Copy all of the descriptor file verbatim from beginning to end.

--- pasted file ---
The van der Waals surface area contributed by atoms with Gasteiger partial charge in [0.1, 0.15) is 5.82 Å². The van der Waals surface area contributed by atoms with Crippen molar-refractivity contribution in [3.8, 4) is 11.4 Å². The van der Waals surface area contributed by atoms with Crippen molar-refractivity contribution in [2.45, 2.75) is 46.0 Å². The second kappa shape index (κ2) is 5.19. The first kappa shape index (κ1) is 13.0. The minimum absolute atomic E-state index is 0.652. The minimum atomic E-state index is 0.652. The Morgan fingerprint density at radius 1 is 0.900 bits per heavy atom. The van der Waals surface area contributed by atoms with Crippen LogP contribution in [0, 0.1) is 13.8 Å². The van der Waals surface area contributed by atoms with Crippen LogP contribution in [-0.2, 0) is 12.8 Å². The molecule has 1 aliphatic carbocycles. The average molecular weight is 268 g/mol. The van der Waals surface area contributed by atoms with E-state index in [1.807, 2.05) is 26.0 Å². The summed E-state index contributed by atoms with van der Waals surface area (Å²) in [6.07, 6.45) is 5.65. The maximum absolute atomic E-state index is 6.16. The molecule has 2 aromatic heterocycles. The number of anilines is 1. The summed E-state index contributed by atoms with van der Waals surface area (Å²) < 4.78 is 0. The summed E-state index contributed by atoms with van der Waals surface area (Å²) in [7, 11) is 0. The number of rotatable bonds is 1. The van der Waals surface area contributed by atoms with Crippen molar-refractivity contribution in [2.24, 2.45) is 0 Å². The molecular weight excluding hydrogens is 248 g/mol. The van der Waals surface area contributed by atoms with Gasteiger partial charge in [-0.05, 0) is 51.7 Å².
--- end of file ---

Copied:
The van der Waals surface area contributed by atoms with Gasteiger partial charge in [0.1, 0.15) is 5.82 Å². The van der Waals surface area contributed by atoms with Crippen molar-refractivity contribution in [3.8, 4) is 11.4 Å². The van der Waals surface area contributed by atoms with Crippen molar-refractivity contribution in [2.45, 2.75) is 46.0 Å². The second kappa shape index (κ2) is 5.19. The first kappa shape index (κ1) is 13.0. The minimum absolute atomic E-state index is 0.652. The minimum atomic E-state index is 0.652. The Morgan fingerprint density at radius 1 is 0.900 bits per heavy atom. The van der Waals surface area contributed by atoms with Crippen LogP contribution in [0, 0.1) is 13.8 Å². The van der Waals surface area contributed by atoms with Crippen LogP contribution in [-0.2, 0) is 12.8 Å². The molecule has 1 aliphatic carbocycles. The average molecular weight is 268 g/mol. The van der Waals surface area contributed by atoms with E-state index in [1.807, 2.05) is 26.0 Å². The summed E-state index contributed by atoms with van der Waals surface area (Å²) in [6.07, 6.45) is 5.65. The maximum absolute atomic E-state index is 6.16. The molecule has 2 aromatic heterocycles. The number of anilines is 1. The summed E-state index contributed by atoms with van der Waals surface area (Å²) < 4.78 is 0. The summed E-state index contributed by atoms with van der Waals surface area (Å²) in [7, 11) is 0. The number of rotatable bonds is 1. The van der Waals surface area contributed by atoms with Crippen molar-refractivity contribution in [2.24, 2.45) is 0 Å². The molecular weight excluding hydrogens is 248 g/mol. The van der Waals surface area contributed by atoms with Gasteiger partial charge in [-0.05, 0) is 51.7 Å².